But guns are very different from other products. Unlike candlesticks, ropes, and lead pipes, guns are specifically designed to kill, and a far larger proportion of them have been used for that purpose. Hardware stores do not make much money from lead pipe murderers, but firearm manufacturers and retailers make a handy profit from death. Guns have killed nearly 400,000 Americans since 1980 and injured millions, which adds up to a robust trade in murder weaponry.

The real money, however, is not in crime guns. The real money is in fear guns--the guns people buy to protect themselves from armed killers. In what the economists might call a "virtuous" circle, gun sales increase gun homicides which increase gun sales. In short, the more people die, the higher the profits for the firearm industry.

So it seems only reasonable that companies that profit from gun crime should pay for the violence their merchandise inflicts on the country.

Which brings me to...

Conclusion: Let the Killers Choose, Let the Profiteers Pay

Rather than ban particularly lethal gun models as most guns laws have attempted to do, I propose a "Death Tax." The more deadly the gun, the higher the tax. A Death Tax will not eliminate the particularly lethal guns, but it will reduce their availability and the number of lives they destroy.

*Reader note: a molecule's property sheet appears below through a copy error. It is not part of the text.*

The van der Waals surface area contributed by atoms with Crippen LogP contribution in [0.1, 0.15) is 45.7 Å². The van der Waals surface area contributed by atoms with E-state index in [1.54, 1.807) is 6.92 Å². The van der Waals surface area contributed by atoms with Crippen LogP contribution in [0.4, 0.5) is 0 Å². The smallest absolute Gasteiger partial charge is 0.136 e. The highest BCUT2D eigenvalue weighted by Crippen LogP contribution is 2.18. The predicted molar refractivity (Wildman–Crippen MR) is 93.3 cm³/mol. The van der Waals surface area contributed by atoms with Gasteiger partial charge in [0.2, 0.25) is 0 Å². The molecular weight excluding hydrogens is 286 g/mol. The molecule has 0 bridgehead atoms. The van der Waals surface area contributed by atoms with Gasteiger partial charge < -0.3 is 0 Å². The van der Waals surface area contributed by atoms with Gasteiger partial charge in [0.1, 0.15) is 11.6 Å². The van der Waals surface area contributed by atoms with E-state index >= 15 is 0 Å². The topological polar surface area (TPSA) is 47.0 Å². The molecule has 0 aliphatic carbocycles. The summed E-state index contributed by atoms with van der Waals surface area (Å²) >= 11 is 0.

How do we determine the lethality? We let the killers decide. At the end of each year, we tabulate the guns used in violent crime and assess a substantial tax to the manufacturers that built them and the retailers that sold them.

The tax should reflect the age of the guns and the popularity of the model. The Smith and Wesson .38 is one of the most popular crime guns because it is one of the most popular guns overall, not because it's the most lethal. The tax should be highest on recently sold guns in which a relatively high proportion have been used for crime. We can also add multipliers for mass-shootings and juvenile homicides.

The intent of the Death Tax is to reverse the incentive structure. Currently, manufacturers and retailers have strong incentives to meet the demand for assault rifles and other especially deadly firearms. Manufacturers add bullet buttons and other workarounds to keep their guns as lethal as possible. Retailers stock these guns and sell them to people they shouldn't. If these companies have to pay a stiff enough price for selling guns to killers, they will start making greater efforts to avoid doing so. Manufacturers will make guns that are less attractive to mass-murderers and gangsters. Retailers will avoid assault rifles and employ more rigorous checks. The price of the most lethal guns will rise.